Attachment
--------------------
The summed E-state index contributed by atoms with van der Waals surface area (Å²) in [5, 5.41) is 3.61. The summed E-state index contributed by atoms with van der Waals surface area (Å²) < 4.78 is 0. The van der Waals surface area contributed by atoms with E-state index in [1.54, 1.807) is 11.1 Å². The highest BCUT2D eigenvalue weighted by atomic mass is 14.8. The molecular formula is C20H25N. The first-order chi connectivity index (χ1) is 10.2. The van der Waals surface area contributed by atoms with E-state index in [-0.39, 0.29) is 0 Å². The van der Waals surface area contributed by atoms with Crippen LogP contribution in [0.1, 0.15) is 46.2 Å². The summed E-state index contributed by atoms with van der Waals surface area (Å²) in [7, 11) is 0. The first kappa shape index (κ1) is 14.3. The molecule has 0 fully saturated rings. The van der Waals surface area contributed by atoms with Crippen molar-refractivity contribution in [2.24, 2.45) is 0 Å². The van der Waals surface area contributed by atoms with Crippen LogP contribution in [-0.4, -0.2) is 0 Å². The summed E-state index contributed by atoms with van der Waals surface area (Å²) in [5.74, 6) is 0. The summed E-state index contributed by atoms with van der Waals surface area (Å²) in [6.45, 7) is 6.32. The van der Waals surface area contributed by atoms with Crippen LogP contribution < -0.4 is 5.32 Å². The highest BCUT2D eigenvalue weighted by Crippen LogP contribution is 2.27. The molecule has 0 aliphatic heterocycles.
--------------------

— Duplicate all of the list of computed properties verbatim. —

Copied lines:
The summed E-state index contributed by atoms with van der Waals surface area (Å²) in [5, 5.41) is 3.61. The summed E-state index contributed by atoms with van der Waals surface area (Å²) < 4.78 is 0. The van der Waals surface area contributed by atoms with E-state index in [1.54, 1.807) is 11.1 Å². The highest BCUT2D eigenvalue weighted by atomic mass is 14.8. The molecular formula is C20H25N. The first-order chi connectivity index (χ1) is 10.2. The van der Waals surface area contributed by atoms with E-state index in [-0.39, 0.29) is 0 Å². The van der Waals surface area contributed by atoms with Crippen LogP contribution in [0.1, 0.15) is 46.2 Å². The summed E-state index contributed by atoms with van der Waals surface area (Å²) in [7, 11) is 0. The first kappa shape index (κ1) is 14.3. The molecule has 0 fully saturated rings. The van der Waals surface area contributed by atoms with Crippen molar-refractivity contribution in [2.24, 2.45) is 0 Å². The van der Waals surface area contributed by atoms with Crippen LogP contribution in [-0.4, -0.2) is 0 Å². The summed E-state index contributed by atoms with van der Waals surface area (Å²) in [5.74, 6) is 0. The summed E-state index contributed by atoms with van der Waals surface area (Å²) in [6.45, 7) is 6.32. The van der Waals surface area contributed by atoms with Crippen LogP contribution < -0.4 is 5.32 Å². The highest BCUT2D eigenvalue weighted by Crippen LogP contribution is 2.27. The molecule has 0 aliphatic heterocycles.